Can the FCC clear the way for cities to build broadband? Legal fight heats up over agency’s powers

Federal Communications Commission (FCC) Chairman Tom Wheeler listens during an open meeting to receive public comment on proposed open Internet notice of proposed rulemaking and spectrum auctions May 15, 2014 at the FCC headquarters in Washington, DC. The FCC has voted in favor of a proposal to reform net neutrality and could allow Internet service providers to charge for faster and higher-quality service. (Photo by Alex Wong/Getty Images)

Gripes about internet speed are common across the country, but in certain towns the complaints have a special twist: the fact that local utilities want to offer faster broadband infrastructure, but state governments — at the apparent behest of the telecom industry — have passed laws to prevent them from doing so.

In response, cities in Tennessee and North Carolina are asking the FCC to sweep aside those state laws in favor of a national mandate to promote high-speed broadband connection. And on Friday, a bevy of interest groups filed comments to explain why the agency does or doesn’t have the legal authority to help local governments.

The outcome of the dispute, which turns on a single legal phrase, will not only determine the future of broadband in cities across the country, but will also be a test of strength for the FCC as it tries to regulate powerful cable and broadband providers.

The fight in a nutshell: small cities and big corporations

The recent dispute at the FCC involves petitions from Chattanooga, Tennessee (pop. 170,000) and Wilson, North Carolina (pop. 49,000). Both places have ambitious plans for their municipal utilities to build up their local broadband infrastructure, in part to attract companies that rely on fast internet to create jobs and commerce.

State laws, however, restrict the state utilities from expanding their services to outlying areas. Supporters of the laws say they ensure that taxpayers don’t get stuck with boondoggle infrastructure projects, and ensure that private companies aren’t forced to compete with government-backed rivals.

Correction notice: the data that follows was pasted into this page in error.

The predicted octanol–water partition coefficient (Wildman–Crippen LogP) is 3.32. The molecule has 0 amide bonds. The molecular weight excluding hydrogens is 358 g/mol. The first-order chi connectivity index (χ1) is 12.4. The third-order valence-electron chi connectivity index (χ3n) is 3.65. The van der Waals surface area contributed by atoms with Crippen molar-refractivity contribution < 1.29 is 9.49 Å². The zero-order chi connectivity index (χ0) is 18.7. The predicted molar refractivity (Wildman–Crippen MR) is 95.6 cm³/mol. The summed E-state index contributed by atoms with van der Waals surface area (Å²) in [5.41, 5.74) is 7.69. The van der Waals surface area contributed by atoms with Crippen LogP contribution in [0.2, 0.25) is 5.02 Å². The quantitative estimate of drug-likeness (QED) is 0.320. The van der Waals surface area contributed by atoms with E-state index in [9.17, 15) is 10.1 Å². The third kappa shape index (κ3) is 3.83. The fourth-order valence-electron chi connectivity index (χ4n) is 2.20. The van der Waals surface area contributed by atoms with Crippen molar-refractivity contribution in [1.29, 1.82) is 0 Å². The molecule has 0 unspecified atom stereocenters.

Skeptics, however, claim the state laws are no more than favors bought and paid for by telecom giants like AT&T. In this view, the corporations have shoveled money to state legislations to cut off potential competitors, while leaving many small-sized cities with pokey internet speeds.

The skeptics might have a point: in a withering investigative report this week, the Center for Public Integrity described a pattern in which AT&T and others browbeat local utilities into halting projects intended to give residents better internet. The pattern involves spending heavily on state-level lobbying, threatening towns with expensive lawsuits and leaning on politicians to pass laws that handcuff local utilities.

The city utilities have countered that they’re competent to run broadband services, and that their investments in fiber-related projects would not only result in faster internet options but spur the large corporations to invest in regions they would otherwise have ignored.

The FCC will now have to decide whether to step in and sort out the dispute by invoking federal power to override the state laws. The stakes are high, especially since not everyone believes the agency has the power to roll back the laws in the first place.

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Fate of future broadband speeds turns on a few words

FCC Chairman Tom Wheeler has left no doubt about what he thinks the answer should be: he has stated publicly that cities like Chattanooga should be able to build out their own broadband powers if they so choose. In particular, he has also used one word — “preempt” — that represents a legal dagger aimed at the state laws.

Wheeler’s word choice stands for the idea of “preemption,” a concept expressed in the Supremacy Clause of the U.S. Constitution that, simply put, means the federal government can sweep aside state laws under certain circumstances. In some cases, like copyright or immigration, the federal preemption power is unambiguous, but in others it is not.